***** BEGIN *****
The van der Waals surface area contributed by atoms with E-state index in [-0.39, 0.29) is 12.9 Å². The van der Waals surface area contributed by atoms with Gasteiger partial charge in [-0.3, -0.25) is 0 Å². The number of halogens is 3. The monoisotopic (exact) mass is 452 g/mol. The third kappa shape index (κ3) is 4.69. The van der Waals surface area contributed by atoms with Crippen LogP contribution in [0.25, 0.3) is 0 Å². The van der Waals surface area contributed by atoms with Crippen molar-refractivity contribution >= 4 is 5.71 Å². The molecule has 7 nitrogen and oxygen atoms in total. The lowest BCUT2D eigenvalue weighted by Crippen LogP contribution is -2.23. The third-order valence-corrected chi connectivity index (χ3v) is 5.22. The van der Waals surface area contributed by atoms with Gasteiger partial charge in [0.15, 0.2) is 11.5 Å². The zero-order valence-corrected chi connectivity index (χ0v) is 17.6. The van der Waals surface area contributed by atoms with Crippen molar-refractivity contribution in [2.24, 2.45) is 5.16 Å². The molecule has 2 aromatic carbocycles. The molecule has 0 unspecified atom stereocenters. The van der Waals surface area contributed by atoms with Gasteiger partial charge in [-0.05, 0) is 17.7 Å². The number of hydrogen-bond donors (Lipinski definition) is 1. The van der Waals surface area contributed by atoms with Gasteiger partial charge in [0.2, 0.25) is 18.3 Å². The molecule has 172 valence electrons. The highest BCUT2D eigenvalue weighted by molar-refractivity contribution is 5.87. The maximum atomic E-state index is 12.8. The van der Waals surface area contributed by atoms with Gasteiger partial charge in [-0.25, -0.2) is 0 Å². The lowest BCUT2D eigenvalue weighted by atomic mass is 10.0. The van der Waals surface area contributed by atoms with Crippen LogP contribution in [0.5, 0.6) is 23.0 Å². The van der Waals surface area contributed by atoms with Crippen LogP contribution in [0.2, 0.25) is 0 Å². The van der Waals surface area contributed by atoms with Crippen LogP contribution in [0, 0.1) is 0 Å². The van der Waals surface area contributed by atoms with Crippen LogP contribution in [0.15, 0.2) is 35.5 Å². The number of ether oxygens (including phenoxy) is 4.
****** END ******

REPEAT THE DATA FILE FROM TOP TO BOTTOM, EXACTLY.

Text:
The van der Waals surface area contributed by atoms with E-state index in [-0.39, 0.29) is 12.9 Å². The van der Waals surface area contributed by atoms with Gasteiger partial charge in [-0.3, -0.25) is 0 Å². The number of halogens is 3. The monoisotopic (exact) mass is 452 g/mol. The third kappa shape index (κ3) is 4.69. The van der Waals surface area contributed by atoms with Crippen LogP contribution in [0.25, 0.3) is 0 Å². The van der Waals surface area contributed by atoms with Crippen molar-refractivity contribution >= 4 is 5.71 Å². The molecule has 7 nitrogen and oxygen atoms in total. The lowest BCUT2D eigenvalue weighted by Crippen LogP contribution is -2.23. The third-order valence-corrected chi connectivity index (χ3v) is 5.22. The van der Waals surface area contributed by atoms with Gasteiger partial charge in [0.15, 0.2) is 11.5 Å². The zero-order valence-corrected chi connectivity index (χ0v) is 17.6. The van der Waals surface area contributed by atoms with Crippen molar-refractivity contribution in [2.24, 2.45) is 5.16 Å². The molecule has 2 aromatic carbocycles. The molecule has 0 unspecified atom stereocenters. The van der Waals surface area contributed by atoms with Gasteiger partial charge in [-0.05, 0) is 17.7 Å². The number of hydrogen-bond donors (Lipinski definition) is 1. The van der Waals surface area contributed by atoms with Gasteiger partial charge in [0.2, 0.25) is 18.3 Å². The molecule has 172 valence electrons. The highest BCUT2D eigenvalue weighted by molar-refractivity contribution is 5.87. The maximum atomic E-state index is 12.8. The van der Waals surface area contributed by atoms with Gasteiger partial charge in [-0.25, -0.2) is 0 Å². The lowest BCUT2D eigenvalue weighted by atomic mass is 10.0. The van der Waals surface area contributed by atoms with Crippen LogP contribution in [0.5, 0.6) is 23.0 Å². The van der Waals surface area contributed by atoms with Crippen LogP contribution in [0.2, 0.25) is 0 Å². The van der Waals surface area contributed by atoms with Crippen LogP contribution in [0, 0.1) is 0 Å². The van der Waals surface area contributed by atoms with Crippen LogP contribution in [0.15, 0.2) is 35.5 Å². The number of ether oxygens (including phenoxy) is 4.